Original Paper Information:
Probabilistic Model Checking and Autonomy
Published 2021-11-20T16:56:28 00:00.
Category: Computer Science
[‘Marta Kwiatkowska’, ‘Gethin Norman’, ‘David Parker’]
Design and control of autonomous systems that operate in uncertain oradversarial environments can be facilitated by formal modelling and analysis.Probabilistic model checking is a technique to automatically verify, for agiven temporal logic specification, that a system model satisfies thespecification, as well as to synthesise an optimal strategy for its control.This method has recently been extended to multi-agent systems that exhibitcompetitive or cooperative behaviour modelled via stochastic games andsynthesis of equilibria strategies. In this paper, we provide an overview ofprobabilistic model checking, focusing on models supported by the PRISM andPRISM-games model checkers. This includes fully observable and partiallyobservable Markov decision processes, as well as turn-based and concurrentstochastic games, together with associated probabilistic temporal logics. Wedemonstrate the applicability of the framework through illustrative examplesfrom autonomous systems. Finally, we highlight research challenges and suggestdirections for future work in this area.
Context On This Paper:
The main objective of this paper is to provide an overview of probabilistic model checking and its application in designing and controlling autonomous systems that operate in uncertain or adversarial environments. The research question is how probabilistic model checking can be used to verify system models and synthesize optimal strategies for control. The methodology involves using PRISM and PRISM-games model checkers to support various models, including fully observable and partially observable Markov decision processes, turn-based and concurrent stochastic games, and associated probabilistic temporal logics. The results demonstrate the applicability of the framework through illustrative examples from autonomous systems. The conclusion highlights research challenges and suggests directions for future work in this area.
The paper discusses the use of probabilistic model checking in designing and controlling autonomous systems that operate in uncertain or adversarial environments. This technique allows for the automatic verification of a system model’s compliance with a given temporal logic specification and the synthesis of an optimal strategy for its control. The method has been extended to multi-agent systems that exhibit competitive or cooperative behavior modeled via stochastic games and synthesis of equilibria strategies. The paper provides an overview of probabilistic model checking, focusing on models supported by the PRISM and PRISM-games model checkers. This includes fully observable and partially observable Markov decision processes, as well as turn-based and concurrent stochastic games, together with associated probabilistic temporal logics. The framework’s applicability is demonstrated through illustrative examples from autonomous systems. The paper also highlights research challenges and suggests directions for future work in this area. This research has significant implications for small businesses that are looking to incorporate AI into their operations, as it provides a framework for designing and controlling autonomous systems that can operate in uncertain or adversarial environments. By using probabilistic model checking, small businesses can ensure that their AI systems comply with the desired specifications and operate optimally.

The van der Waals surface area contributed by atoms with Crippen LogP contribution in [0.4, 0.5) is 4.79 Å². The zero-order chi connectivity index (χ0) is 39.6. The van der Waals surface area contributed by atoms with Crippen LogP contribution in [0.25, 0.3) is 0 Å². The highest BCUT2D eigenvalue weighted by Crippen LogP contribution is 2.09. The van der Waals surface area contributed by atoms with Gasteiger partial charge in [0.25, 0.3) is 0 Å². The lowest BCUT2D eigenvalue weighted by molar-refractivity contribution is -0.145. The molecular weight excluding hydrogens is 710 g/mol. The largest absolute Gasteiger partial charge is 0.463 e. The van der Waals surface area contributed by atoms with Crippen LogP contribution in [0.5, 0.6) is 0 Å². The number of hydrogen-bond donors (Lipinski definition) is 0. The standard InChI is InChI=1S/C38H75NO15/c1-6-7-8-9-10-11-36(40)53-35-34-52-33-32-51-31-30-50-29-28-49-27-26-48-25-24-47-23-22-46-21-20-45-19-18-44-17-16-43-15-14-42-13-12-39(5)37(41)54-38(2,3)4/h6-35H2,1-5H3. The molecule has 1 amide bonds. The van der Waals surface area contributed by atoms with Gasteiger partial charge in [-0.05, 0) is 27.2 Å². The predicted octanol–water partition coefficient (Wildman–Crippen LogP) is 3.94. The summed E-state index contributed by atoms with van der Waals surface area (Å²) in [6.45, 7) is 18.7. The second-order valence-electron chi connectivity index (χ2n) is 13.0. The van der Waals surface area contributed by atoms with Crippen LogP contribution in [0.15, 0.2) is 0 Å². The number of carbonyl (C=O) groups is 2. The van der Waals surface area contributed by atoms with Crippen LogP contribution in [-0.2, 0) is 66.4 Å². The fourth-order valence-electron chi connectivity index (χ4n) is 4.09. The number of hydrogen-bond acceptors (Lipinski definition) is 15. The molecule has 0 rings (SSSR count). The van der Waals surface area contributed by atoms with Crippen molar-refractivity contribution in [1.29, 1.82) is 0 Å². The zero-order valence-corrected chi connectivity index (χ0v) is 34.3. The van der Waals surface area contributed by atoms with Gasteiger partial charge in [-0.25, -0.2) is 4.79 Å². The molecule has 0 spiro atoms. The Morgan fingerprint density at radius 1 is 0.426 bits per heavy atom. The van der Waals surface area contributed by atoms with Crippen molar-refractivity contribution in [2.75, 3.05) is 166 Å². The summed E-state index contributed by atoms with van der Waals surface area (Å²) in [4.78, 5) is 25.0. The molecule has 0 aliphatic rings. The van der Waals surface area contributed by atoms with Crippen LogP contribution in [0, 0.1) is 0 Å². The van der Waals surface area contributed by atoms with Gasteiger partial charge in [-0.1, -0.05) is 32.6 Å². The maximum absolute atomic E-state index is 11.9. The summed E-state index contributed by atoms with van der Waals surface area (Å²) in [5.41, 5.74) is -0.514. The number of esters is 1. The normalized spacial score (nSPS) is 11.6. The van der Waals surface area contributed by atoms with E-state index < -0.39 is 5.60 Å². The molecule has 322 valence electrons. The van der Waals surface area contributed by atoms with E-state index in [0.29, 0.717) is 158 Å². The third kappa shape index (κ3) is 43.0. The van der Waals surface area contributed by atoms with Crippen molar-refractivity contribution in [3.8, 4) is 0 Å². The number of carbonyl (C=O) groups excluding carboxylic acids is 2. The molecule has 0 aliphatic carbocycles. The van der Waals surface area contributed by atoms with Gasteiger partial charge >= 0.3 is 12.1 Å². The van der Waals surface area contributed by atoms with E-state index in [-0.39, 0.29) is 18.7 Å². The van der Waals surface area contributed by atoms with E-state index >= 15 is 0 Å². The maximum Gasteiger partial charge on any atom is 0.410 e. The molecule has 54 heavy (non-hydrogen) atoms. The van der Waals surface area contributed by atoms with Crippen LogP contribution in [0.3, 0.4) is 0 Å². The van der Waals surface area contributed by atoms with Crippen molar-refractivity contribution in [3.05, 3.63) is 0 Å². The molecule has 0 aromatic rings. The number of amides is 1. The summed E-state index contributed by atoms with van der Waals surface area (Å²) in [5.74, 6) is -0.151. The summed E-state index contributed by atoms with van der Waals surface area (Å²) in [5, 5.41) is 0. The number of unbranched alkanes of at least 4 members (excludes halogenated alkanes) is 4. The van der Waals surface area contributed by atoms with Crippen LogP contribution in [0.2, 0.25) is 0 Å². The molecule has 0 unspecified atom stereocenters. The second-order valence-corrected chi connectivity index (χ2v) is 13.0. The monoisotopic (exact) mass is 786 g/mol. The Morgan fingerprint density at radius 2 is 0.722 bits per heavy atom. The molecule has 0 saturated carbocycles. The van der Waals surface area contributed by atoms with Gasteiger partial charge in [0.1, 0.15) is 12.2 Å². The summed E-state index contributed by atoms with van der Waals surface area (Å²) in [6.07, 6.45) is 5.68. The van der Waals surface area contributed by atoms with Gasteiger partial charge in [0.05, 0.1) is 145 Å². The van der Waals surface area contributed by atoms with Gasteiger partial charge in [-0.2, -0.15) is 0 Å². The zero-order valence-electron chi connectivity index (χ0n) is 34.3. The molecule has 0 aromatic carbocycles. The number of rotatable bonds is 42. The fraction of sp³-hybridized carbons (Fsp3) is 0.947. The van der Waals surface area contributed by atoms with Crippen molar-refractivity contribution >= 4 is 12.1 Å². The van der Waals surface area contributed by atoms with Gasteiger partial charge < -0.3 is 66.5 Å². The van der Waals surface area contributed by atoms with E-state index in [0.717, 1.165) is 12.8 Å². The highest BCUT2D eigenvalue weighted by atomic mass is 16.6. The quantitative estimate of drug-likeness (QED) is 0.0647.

About The Authors:
Marta Kwiatkowska is a renowned computer scientist and professor of Computing Systems at the University of Oxford. Her research focuses on the development of automated verification and synthesis techniques for probabilistic systems, with applications in artificial intelligence, cyber security, and systems biology. She has received numerous awards for her contributions to the field, including the Royal Society Milner Award and the Lovelace Medal.Gethin Norman is a senior research scientist at DeepMind, where he works on developing algorithms for reinforcement learning and decision-making in complex environments. He has made significant contributions to the development of AlphaGo, the first computer program to defeat a human world champion in the game of Go. Norman has also worked on developing algorithms for autonomous driving and robotics, and has published numerous papers in top-tier AI conferences.David Parker is a research scientist at OpenAI, where he works on developing algorithms for natural language processing and understanding. He has made significant contributions to the development of GPT-3, one of the largest and most powerful language models to date. Parker’s research focuses on developing algorithms that can learn from large amounts of unstructured data, with applications in chatbots, language translation, and content generation. He has published numerous papers in top-tier AI conferences and is considered one of the leading experts in the field of natural language processing.